While one second baseman had an MVP-caliber season last year, the other fouled a ball off his foot and wound up only playing in 75 games. Robinson Cano and Dustin Pedroia are two of the best second basemen in baseball. Winners of two of the last three Gold Gloves, both Cano and Pedroia regularly flirt with 200 hits, 100-110 runs, and batting averages over .300. Pedroia was the 2008 American League MVP while Cano finished third in voting last season. As both players enter 2011 healthy with high expectations, who is the better talent at second base?

Second Base:

Red Sox: Dustin Pedroia (2010: .288, 12 HRs, 41 RBIs)
Yankees: Robinson Cano (.319, 29 HRs, 109 RBIs)

Red Sox Nation will definitely keep their eye on Pedroia’s left foot as Spring Training kicks off this week. The scrappy second baseman missed 87 games last year due to a broken bone is his foot. As the season wore on, the Red Sox desperately missed their pesky second baseman hitting at the top of their order. Since he took over the starting role in 2007, Pedroia has been one of the league’s most complete second basemen. He won the Rookie of the Year Award in 2007, MVP honors in 2008 after collecting 213 hits, 118 runs, 54 doubles, and posting a .326 batting average, and a Gold Glove award. Pedroia is also a three-time All-Star and one of the most well-liked Red Sox.

After the Red Sox acquired Carl Crawford and Adrian Gonzalez, many began to speculate where Pedroia will bat in the order. Pedroia has hit second 85% of the time in his career. Newcomer Carl Crawford matches that total. Pedroia has only started 68 games as the lead-off hitter, so don’t rule that out just yet. Regardless of batting order position, if Pedroia can give the Red Sox 145+ healthy games, they can expect a batting average around .300, at least 100 runs, and a whole lot of gutsy, gritty plays at second.

Enter Robbie Cano. The smooth-fielding, strong-armed 28-year-old posted career highs in runs (103), home runs (29), RBIs (109), on-base percentage (.381), and slugging percentage (.534) in 2010. After walking only 30 times in 2009, one knock on Cano was his lack of discipline at the plate. Cano virtually doubled his walk out put (58) in 2010, showing poise and control at the plate. In addition to his impressive offensive output, Cano collected his first career Gold Glove award. Cano only committed three errors all-season long and regularly made flashy plays, displaying his above average arm strength and range.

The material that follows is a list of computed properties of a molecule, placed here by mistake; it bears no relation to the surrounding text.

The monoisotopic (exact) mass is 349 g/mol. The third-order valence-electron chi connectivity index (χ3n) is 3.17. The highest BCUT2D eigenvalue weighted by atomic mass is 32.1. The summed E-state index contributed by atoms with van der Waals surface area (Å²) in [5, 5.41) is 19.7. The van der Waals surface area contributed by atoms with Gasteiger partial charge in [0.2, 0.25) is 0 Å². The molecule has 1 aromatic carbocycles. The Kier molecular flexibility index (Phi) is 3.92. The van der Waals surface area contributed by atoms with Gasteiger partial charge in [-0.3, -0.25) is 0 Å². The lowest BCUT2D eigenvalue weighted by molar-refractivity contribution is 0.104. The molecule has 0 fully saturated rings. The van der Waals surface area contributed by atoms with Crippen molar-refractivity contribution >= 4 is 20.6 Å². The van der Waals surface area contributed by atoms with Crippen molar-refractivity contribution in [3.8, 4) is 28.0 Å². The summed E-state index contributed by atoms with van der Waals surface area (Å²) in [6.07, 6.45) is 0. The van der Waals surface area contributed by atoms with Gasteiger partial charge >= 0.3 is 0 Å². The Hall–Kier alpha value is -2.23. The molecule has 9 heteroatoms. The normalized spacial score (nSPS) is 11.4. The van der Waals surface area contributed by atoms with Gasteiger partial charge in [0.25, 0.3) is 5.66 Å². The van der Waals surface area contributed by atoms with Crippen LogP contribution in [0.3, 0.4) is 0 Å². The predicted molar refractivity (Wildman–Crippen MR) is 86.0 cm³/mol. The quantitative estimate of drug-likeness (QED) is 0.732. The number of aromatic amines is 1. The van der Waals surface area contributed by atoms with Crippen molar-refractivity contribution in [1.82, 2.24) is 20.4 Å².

In addition to his excellent regular season, Cano was simply on a tear during the playoffs. Cano went for 12 for 35 (.343) with four home runs and six RBIs against the Twins and Rangers. Without Cano, the Yankees would have gotten swept by the Rangers.

Last year, I wrote this piece where I projected Cano to hit .315, 27 HRs, 110 RBIs, which was pretty darn close to his actually output. The lineup protection is phenomenal and it doesn’t hurt when the hitters batting above Cano all have on-base percentages around .400.


Edge: Yankees

Cano has emerged as the best second baseman in baseball. In my eyes, he has surpassed Chase Utley and has set the gold standard at the position. There’s no doubt that Pedroia is a special talent at second base, but fans need to see how well he responds from his foot injury. When Pedroia is 100% healthy, he can rival Cano.

Cano is finally hitting his full potential and may emerge as the most dangerous Yankee hitter in 2011. Add in the smooth fielding and superior range and you’ve got baseball’s best second baseman.

Yankees 3
Red Sox 0

Would you rather have Cano or Pedroia?

Check back tomorrow as we take a look at the shortstops.